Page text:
Elk Grove, Cosumnes Community Services Measure E workshop #3 on homelessness

The entire presentation can be heard in the link below. 

Last night the City of Elk Grove and the Cosumnes Community Services District held the third of four community forums to gather residents' input on spending the $23 million annual tax revenue generated by Measure E. Approved by voters in November, Measure E will levy an additional one percent sales tax on most purchases in Elk Grove starting April 1.

With over 100 residents attending, the focus of the workshop was homelessness. After hearing background information on Measure E from Elk Grove city manager Jason Behrmann and Cosumnes Community Services general manager Joshua Green, Elk Grove's housing manager Sarah Bontrager gave a wide-ranging presentation on the myriad causes and possible solutions to homelessness.

Bontrager started her presentation with how homelessness is defined. She noted there is a wide range from people who temporarily lack a primary residence to those who have no shelter and live in the open.

"The broadest definition is people who do not have a regular place to stay," Bontrager said. "And that might include people staying temporarily with family or staying in motels."

Bontrager said the city's current focus is on those who "are literally homeless" and living in tents or cars. She noted Elk Grove annually has 300 to 400 people who experience homelessness, and at any one time, there are 150 people without housing.

One of the leading causes of homeless in Elk Grove is the lack of affordable housing. Although the city has purchased three transitional housing facilities and has brought many affordable housing units online, demand has exceeded supply.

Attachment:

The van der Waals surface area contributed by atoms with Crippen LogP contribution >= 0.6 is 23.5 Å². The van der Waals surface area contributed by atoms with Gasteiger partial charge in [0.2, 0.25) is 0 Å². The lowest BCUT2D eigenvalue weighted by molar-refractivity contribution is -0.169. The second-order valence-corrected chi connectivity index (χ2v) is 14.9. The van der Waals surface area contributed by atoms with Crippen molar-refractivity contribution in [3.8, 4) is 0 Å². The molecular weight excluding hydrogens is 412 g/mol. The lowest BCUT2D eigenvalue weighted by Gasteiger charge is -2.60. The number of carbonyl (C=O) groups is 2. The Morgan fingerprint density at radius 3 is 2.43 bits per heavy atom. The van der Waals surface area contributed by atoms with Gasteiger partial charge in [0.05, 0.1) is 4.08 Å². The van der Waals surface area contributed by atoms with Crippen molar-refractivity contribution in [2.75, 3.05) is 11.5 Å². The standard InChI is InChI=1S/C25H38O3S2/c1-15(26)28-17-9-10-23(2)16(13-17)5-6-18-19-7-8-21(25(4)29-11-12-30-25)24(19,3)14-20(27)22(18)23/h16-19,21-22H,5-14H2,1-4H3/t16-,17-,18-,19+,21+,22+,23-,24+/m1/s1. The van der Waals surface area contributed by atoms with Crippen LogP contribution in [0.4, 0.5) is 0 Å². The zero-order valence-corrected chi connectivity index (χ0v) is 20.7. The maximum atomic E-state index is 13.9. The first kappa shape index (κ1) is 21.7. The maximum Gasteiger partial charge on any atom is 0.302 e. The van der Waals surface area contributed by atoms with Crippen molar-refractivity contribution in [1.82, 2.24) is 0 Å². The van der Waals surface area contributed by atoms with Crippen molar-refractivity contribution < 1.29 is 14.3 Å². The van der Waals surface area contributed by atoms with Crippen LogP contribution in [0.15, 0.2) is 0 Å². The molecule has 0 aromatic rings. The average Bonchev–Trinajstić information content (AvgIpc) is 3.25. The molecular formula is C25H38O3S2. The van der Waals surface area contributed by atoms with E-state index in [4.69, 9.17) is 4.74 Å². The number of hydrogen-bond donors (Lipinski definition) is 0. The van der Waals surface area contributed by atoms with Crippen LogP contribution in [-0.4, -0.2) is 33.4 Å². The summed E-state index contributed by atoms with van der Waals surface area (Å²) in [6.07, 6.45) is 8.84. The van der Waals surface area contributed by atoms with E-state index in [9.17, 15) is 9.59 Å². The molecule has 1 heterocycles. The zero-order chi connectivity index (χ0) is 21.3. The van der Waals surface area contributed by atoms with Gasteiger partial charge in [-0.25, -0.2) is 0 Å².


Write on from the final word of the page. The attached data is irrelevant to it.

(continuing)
"We just don't have enough housing," Bontrager said. "Especially we don't have enough affordable housing, and at the core, that's what causes homelessness." Continued below

Bontrager also noted Elk Grove does not have any supportive housing units. Supportive housing is facilities that provide housing and services for people with disabilities.

"We also do not have any permanent supportive housing," she noted. "What permanent support housing does is take folks in, puts them in housing but also gives them a lot of case management. Wrap-around case management, we call it."  

Last summer, the Elk Grove City Council denied the Oak Rose supportive apartment project in Old Town. Subsequently, that denial landed the city in hot water with the State of California Housing and Community Development department, which notified the city last October they violated state law. 

Even though Elk Grove Mayor Bobbie Singh-Allen voted against the Oak Rose project, she has committed to affordable housing. In a city council meeting last year, Singh-Allen committed to adding more starter homes to the city's housing mix (see video below). 

Bontrager finished her presentation by presenting possible solutions to address homelessness. The audience was given stickers to either support or oppose the ideas presented in three break-out areas that covered homelessness prevention, shelter and housing, and services and outreach.

The city has said they will consider the feedback received at this and two previous meetings, which covered public safety and economic development, and one to be held tonight discussing parks to formulate spending plans for the new revenue source. Tonight's meeting starts at 6 p.m. at District56

While many in the audience used green stickers indicating support for various social services and programs, there was a smattering of red stickers indicating opposition. In one conversation between an Elk Grove Police officer and two participants, the officer voiced his concern that if the city adds more services, that could attract more unhoused individuals to the city. 

Also, one person wrote a suggestion that said, "Move them to a cheaper state. Dakotas, Carolinas, Wyoming, Arkansas. CA is too expensive to get on your feet."
Listen Time 40 minutes

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